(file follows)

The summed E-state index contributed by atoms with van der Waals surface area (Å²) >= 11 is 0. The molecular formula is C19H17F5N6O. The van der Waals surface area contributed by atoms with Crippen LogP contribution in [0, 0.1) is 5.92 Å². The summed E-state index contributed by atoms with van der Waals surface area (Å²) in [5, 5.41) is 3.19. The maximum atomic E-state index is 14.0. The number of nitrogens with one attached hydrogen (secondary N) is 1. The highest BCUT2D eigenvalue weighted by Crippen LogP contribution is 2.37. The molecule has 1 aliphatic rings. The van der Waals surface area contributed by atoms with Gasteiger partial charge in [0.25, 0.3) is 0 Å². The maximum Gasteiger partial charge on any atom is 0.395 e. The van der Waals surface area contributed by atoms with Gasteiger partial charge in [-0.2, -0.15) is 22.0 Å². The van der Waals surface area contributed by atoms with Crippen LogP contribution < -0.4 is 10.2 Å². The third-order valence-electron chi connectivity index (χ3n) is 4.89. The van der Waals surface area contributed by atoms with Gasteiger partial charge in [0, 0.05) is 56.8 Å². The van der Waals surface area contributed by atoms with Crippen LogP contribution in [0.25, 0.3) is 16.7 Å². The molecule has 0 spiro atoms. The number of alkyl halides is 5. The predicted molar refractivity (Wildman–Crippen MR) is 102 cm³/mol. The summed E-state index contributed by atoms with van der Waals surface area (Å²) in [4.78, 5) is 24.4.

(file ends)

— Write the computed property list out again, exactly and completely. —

The summed E-state index contributed by atoms with van der Waals surface area (Å²) >= 11 is 0. The molecular formula is C19H17F5N6O. The van der Waals surface area contributed by atoms with Crippen LogP contribution in [0, 0.1) is 5.92 Å². The summed E-state index contributed by atoms with van der Waals surface area (Å²) in [5, 5.41) is 3.19. The maximum atomic E-state index is 14.0. The number of nitrogens with one attached hydrogen (secondary N) is 1. The highest BCUT2D eigenvalue weighted by Crippen LogP contribution is 2.37. The molecule has 1 aliphatic rings. The van der Waals surface area contributed by atoms with Gasteiger partial charge in [0.25, 0.3) is 0 Å². The maximum Gasteiger partial charge on any atom is 0.395 e. The van der Waals surface area contributed by atoms with Gasteiger partial charge in [-0.2, -0.15) is 22.0 Å². The van der Waals surface area contributed by atoms with Crippen LogP contribution < -0.4 is 10.2 Å². The third-order valence-electron chi connectivity index (χ3n) is 4.89. The van der Waals surface area contributed by atoms with Gasteiger partial charge in [0, 0.05) is 56.8 Å². The van der Waals surface area contributed by atoms with Crippen LogP contribution in [0.25, 0.3) is 16.7 Å². The molecule has 0 spiro atoms. The number of alkyl halides is 5. The predicted molar refractivity (Wildman–Crippen MR) is 102 cm³/mol. The summed E-state index contributed by atoms with van der Waals surface area (Å²) in [4.78, 5) is 24.4.